Now, the challenge for the Orator who addresses you this evening is intensified by one significant aporia: throughout his 21 years as an academic he hasresisted the demand imposed upon the modern scholar that the scholar be a commodity: an expert, be it of a period, a topic, an individual, a technique or an approach. This resistance is informed by three considerations;

  • the Orator’s abhorrence of the academic monograph in which a smattering of good ideas are distended to some 120,000 words, a distension which the ideas are very rarely sufficient to support;
  • his approach to learning, which is that of a magpie, and delight in the resultant congeries of sparkling inconcinnities with which he fills his writings;
  • and his belief that universities and the societies to which they belong require an abundance of those who know a little about a lot, more than they require a superfluity of those who know a lot about a little.

In short, then, the Orator has no principal research interest to which he can dedicate his Oration this evening.

Constrained by this nature, therefore, he has earnestly mulled over what to say. He will therefore emulate some of his predecessors who have chosen to address you on Collegiate matters. Such Orations fall into two species; the entertainingly informative; and the bracingly hortatory. The former species concentrates on some aspect of College life, be it dining together or the history of the fabric of the College buildings, for example. The latter may present the Fellowship with an entreaty that, say, the College trim its lawns more regularly, or alter the terms of academic tenure, or convert the Chapel into a museum. I shall try to be both informative and hortatory. Entertainment I hold to be a responsibility of the auditor not the locutor.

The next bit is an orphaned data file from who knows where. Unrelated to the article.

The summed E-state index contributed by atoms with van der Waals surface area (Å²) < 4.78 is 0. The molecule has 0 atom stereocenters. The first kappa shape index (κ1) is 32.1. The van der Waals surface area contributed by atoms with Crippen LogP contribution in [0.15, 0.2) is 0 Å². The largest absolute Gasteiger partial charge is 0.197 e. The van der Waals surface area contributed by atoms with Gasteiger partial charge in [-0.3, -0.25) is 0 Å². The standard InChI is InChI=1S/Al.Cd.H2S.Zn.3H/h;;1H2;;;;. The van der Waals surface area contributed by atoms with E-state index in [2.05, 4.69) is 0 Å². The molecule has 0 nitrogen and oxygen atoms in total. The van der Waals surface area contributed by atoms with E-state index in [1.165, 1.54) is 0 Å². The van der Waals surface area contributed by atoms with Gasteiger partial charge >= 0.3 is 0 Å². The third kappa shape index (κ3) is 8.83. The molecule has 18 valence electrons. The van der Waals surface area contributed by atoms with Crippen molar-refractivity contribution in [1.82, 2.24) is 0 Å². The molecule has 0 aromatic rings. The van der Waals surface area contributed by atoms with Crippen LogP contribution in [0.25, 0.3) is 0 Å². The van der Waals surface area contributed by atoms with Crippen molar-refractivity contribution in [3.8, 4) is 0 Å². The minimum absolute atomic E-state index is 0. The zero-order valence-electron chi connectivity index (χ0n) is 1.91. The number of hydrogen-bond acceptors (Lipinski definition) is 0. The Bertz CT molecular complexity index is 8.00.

A much cherished feature of Dr Eden’s Supper is its oenomaniacal wonders. Many of you will have sampled the delights of the College cellar, but few will be familiar with the long tradition of wine poetry in Arabic which preceded the advent of Islam in the seventh century and continued unabated into the tenth century, despite what many, though not all, Muslims took to be the Qur'an’s condemnation of alcohol. The acme of the tradition was reached in the figure of al-Hasan ibn Hani', better known as Abu Nuwas and possibly familiar to some of you from the Arabian Nights . Abu Nuwas died in 814, was possibly an alcoholic and was certainly a pederast and a sodomite. He was also a formidable poet, one for whom society’s taboos counted for but little, as his most famous poem demonstrates:

Leave off criticizing me for to criticize is but to incite;

cure me instead with that which is the disease —

A golden wine where sorrows do not alight:

Even a stone would be filled with joy were it to touch it;

Served from the hand of a girl dressed as a man;

She has two lovers: one who likes her as a boy and one who likes

Her as a girl:

Standing with her decanter, as the night grows dark,

A pearl-bright light from her face filling the room,

Pouring from the lip of the decanter a wine so pure in colour

That to look at it is like blinking the eyes,

Too subtle for the water such that the mix will not take:

Water is too coarse for the substance of the wine;